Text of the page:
Posts Tagged ‘Achievement’

Can you renounce your state citizenship? (more…)

Read Full Post »

There’s an interesting post on the Economist blog today about TABOR, and how it has worked in Colorado and how it might, or might not, work in Maine.

Colorado’s TABOR mandated that taxation and state spending could grow no faster than inflation, adjusted for changes in state population, without approval by voter referendum.


Read Full Post »

The Journal has an interesting article on a new study that adds fuel to the education reform fire.   The study, which the journal calls the most comprehensive to date, found that:

New York charter applicants are more likely than the average New York family to be black, poor and living in homes with adults who possess fewer education credentials. But positive results already begin to emerge by the third grade: The average charter student is scoring 5.8 points higher than his lotteried-out peers in math and 5.3 points higher in English. In grades four through eight, the charter student jumps ahead by 5 more points each year in math and 3.6 points each year in English.

Charter students are also shrinking the learning gap between low-income minorities and more affluent whites. “On average,” the report concludes, “a student who attended a charter school for all of the grades kindergarten through eight would close about 86% of the ‘Scarsdale-Harlem achievement gap’ in math and 66% of the achievement gap in English.”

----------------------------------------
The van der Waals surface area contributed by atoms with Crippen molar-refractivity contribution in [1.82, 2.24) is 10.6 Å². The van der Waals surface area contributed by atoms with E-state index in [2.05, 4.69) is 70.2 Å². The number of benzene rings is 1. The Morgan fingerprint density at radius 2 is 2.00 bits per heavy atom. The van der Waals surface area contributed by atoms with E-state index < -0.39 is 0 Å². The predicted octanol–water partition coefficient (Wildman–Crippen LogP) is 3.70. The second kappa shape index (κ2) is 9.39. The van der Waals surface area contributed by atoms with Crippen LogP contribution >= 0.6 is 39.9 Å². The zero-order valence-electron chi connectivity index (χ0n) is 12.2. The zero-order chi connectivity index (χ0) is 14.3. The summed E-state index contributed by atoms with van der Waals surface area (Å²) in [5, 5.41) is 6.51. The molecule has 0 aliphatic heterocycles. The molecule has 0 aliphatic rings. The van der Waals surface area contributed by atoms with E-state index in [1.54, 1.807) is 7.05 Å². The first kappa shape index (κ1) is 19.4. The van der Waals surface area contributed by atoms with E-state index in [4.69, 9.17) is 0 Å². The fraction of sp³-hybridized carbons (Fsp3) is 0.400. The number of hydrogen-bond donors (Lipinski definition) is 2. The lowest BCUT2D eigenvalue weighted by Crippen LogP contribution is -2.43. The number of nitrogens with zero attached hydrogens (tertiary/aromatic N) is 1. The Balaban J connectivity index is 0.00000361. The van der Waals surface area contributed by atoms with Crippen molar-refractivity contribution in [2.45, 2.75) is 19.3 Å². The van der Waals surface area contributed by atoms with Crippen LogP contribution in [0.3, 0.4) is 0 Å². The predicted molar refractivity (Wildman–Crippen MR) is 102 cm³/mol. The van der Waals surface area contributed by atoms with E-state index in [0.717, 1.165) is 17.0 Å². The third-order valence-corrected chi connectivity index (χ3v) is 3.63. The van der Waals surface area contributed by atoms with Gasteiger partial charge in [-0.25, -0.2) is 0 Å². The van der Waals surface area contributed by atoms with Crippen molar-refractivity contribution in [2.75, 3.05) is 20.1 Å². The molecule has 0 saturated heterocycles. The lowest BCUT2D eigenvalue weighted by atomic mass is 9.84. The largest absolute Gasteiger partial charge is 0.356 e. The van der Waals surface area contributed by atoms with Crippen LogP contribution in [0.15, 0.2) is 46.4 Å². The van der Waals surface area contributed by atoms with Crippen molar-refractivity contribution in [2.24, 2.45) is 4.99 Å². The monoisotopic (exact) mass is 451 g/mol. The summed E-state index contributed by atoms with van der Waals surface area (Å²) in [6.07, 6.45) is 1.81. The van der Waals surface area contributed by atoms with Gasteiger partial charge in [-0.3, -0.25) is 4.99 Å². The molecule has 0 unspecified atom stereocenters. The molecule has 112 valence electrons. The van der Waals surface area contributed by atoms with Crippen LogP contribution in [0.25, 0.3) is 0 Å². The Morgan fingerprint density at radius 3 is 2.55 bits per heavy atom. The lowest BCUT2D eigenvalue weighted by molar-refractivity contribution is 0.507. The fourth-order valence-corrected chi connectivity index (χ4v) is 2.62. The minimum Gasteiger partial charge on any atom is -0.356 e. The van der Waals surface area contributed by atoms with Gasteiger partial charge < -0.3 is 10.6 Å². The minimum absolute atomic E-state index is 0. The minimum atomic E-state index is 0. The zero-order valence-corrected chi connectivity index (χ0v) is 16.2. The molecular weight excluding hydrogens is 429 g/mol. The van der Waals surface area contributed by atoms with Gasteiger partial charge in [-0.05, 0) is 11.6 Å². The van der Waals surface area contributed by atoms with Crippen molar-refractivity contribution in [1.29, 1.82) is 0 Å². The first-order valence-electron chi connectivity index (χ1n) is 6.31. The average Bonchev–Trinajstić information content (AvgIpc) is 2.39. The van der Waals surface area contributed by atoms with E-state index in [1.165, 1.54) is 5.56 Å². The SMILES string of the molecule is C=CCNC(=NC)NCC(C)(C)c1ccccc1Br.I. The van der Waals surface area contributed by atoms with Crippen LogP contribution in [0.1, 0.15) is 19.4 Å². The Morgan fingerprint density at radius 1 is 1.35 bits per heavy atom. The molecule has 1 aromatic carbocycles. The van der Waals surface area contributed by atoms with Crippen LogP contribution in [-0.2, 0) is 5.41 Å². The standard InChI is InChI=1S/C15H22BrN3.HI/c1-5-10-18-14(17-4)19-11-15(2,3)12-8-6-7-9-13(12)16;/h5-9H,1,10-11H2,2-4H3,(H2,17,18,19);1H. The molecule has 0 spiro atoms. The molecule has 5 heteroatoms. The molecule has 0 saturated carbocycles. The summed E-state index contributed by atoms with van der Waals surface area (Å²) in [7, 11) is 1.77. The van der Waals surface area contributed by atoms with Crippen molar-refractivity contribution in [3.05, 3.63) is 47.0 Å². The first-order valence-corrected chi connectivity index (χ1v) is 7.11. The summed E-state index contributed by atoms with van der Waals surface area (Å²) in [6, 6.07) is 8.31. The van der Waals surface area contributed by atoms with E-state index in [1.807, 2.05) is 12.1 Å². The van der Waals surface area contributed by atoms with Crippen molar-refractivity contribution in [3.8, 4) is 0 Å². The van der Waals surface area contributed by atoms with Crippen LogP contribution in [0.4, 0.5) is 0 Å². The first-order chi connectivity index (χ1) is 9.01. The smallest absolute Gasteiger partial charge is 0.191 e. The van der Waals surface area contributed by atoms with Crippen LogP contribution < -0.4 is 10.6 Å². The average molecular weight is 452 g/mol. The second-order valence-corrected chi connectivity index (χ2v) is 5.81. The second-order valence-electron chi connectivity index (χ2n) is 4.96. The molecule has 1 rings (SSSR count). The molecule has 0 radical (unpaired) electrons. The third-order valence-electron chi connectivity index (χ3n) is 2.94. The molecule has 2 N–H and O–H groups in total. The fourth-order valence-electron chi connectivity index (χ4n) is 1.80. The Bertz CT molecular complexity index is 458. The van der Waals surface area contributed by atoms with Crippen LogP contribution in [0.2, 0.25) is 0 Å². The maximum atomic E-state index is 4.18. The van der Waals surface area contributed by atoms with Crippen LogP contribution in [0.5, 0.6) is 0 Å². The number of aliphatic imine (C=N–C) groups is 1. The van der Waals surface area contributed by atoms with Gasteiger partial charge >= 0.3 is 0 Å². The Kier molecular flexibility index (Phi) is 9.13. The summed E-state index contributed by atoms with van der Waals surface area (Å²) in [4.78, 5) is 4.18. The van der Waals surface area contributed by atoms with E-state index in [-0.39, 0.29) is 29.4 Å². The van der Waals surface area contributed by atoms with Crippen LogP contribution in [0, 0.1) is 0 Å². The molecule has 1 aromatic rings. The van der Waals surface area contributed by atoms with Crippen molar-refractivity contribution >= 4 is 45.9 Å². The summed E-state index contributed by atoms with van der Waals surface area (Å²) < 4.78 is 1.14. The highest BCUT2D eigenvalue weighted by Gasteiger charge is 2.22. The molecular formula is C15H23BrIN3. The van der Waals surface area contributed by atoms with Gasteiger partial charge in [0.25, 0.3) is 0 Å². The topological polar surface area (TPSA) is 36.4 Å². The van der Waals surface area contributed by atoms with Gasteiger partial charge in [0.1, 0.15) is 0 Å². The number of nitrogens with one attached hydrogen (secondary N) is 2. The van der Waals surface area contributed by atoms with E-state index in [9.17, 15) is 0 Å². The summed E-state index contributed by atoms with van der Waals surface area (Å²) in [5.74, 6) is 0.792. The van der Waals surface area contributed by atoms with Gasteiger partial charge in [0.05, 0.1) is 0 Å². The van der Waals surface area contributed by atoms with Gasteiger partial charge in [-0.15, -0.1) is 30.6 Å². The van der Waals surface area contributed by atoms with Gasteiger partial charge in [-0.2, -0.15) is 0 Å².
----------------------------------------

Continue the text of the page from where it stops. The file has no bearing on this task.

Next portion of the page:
This shoots holes in the ridiculous argument that charter schools, and freedom in general, benefits only the rich.  I’ve heard that theory vehemently advanced by people whose intellect I otherwise respect, but it doesn’t make any sense at all.

The rich, the privileged, already have access to all kinds of opportunity.  That’s why they’re called “privileged”.  The poor, or the “disadvantaged” do not, almost by definition. Increasing the amount of choice or liberty in education doesn’t further disadvantage the disadvantaged.

True, this scheme probably does benefit the rich students as well, but the marginal impact on those already free to choose is significantly  less important than the drastic increases that accrue to the poor students.  Arguments to the contrary strike me as just petty vindictiveness directed at the upper crusts.  “You already have some choice, why should you get more?”

The real question is “why should we continue to prevent those without options from improving their lot?”

Read Full Post »